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Blindness = stupid, naive and needy

I’ve already devoted more space to blindness than first was intended for this blog. But it’s a part of me as much as the fact that I’ve got curly hair, or that I like reggae. It has defined and shaped my character, my life choices and opportunities to a certain extent. People usually ask me whether I wish I could see and the answer is yes, but not because I’m bitter about the fact I can’t see, or because I want to see the beautiful red/orange of the sunset, or the twinkling stars in the sky. No, I want to see because the society was never made for a blind person. Electronic or braille books was never the norm, and neither was audiodescription in cinemas, brailling in shops and blindness in general really. My biggest reason for wanting to see is that I’m always having to prove to people that I’m capable of living and breathing and that I sometimes have to fight for things sighted people take for granted. And there are people who won’t leave me alone because I carry a white cane. There are old ladies who always think I’m up for a chat, or people from certain countries who ask me who cooks my food or what I’m doing outside after dark. And last, but definitely not least, are the men who think they can get easy access to my body and money just because I’m blind. Afterall, I’m blind, so I must be a bit naive and desperate right?

Luckily this has only happened to me twice, but both times got my blood boiling with anger. I am no fool.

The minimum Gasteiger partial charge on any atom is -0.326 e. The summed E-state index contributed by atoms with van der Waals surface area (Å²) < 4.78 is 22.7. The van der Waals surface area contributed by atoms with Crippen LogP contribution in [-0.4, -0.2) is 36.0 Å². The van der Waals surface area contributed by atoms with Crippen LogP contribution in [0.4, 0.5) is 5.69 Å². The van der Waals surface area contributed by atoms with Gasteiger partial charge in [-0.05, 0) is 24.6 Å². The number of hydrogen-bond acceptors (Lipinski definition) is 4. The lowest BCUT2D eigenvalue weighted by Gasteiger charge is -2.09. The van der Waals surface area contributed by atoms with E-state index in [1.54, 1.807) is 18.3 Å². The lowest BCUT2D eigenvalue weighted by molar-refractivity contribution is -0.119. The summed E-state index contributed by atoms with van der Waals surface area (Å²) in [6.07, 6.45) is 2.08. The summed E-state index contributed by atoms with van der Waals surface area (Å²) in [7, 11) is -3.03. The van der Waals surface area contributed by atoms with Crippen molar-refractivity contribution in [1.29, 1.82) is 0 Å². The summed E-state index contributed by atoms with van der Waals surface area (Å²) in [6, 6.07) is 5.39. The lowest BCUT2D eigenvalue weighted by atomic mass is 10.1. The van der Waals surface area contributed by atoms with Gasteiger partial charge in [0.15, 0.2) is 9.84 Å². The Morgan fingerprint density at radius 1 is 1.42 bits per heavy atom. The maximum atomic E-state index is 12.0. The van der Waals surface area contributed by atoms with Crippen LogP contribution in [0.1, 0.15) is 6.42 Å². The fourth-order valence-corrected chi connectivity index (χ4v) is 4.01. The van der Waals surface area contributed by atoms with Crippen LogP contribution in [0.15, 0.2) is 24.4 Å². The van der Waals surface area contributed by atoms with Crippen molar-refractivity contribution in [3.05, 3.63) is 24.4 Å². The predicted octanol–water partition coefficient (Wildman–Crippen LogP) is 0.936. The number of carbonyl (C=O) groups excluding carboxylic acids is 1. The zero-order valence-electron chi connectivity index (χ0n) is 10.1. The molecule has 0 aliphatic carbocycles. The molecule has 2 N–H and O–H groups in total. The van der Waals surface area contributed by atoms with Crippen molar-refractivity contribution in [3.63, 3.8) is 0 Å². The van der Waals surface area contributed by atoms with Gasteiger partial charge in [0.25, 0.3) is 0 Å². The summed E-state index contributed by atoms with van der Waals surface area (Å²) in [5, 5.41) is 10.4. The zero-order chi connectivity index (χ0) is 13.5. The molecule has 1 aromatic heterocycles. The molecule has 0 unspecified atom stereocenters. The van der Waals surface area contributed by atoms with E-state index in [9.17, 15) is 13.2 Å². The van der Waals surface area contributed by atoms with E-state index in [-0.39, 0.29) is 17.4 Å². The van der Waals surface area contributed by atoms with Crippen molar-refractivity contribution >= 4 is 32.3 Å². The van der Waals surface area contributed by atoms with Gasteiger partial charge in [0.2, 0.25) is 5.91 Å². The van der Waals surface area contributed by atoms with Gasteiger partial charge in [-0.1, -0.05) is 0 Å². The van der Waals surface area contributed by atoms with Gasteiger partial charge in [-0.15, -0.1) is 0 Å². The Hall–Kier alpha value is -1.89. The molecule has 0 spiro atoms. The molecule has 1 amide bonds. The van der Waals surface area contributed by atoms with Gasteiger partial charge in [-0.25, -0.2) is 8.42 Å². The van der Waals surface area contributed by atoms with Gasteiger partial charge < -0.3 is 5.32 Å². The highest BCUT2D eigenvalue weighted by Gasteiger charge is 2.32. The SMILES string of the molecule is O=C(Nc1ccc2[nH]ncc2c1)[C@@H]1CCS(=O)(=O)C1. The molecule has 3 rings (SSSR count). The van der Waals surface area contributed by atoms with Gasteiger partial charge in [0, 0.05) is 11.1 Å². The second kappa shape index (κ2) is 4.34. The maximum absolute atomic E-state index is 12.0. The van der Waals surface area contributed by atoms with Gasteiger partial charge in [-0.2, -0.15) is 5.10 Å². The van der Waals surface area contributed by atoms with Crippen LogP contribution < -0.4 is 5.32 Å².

In the first case, it was a rather bad relationship with someone I thought was exciting, but someone I knew was bad for me. To cut a long story short, it ended when he understood I was too smart to let him have full access to my life, be it keys to my flat or bank account.

3 years later, I was friends with someone whom I genuinely had only platonic feelings towards. Sweet guy, but I was taken and he wasn’t my type. This friendship also ended because he realised I was never interested in being more than friends.

Surely, that happens to a lot of girls and it has happened to me in the past, but I can tell the difference between someone who plays on my supposed vulnarability to try and win me over so they can make some extra cash by making me trust and love them and and someone who got disappointed who genuinely thought me a suitable girlfriend and it really makes me sad to think that some people, be it women or men, befriends blind people and try to get with them to fulfill their own needs whatever they might be.

I realise it doesn’t just happened to blind people, but I know of other disabled people this has happened to.

The question I ask those sneaky “do gooders” is Where is your dignity? You certainly wouldn’t like the same thing done to you?

At the same time they make me laugh, because thinking that anyone would be stupid enough to fall for their game, means that they would be stupid enough to fall for someone elses game should the situation have been reversed!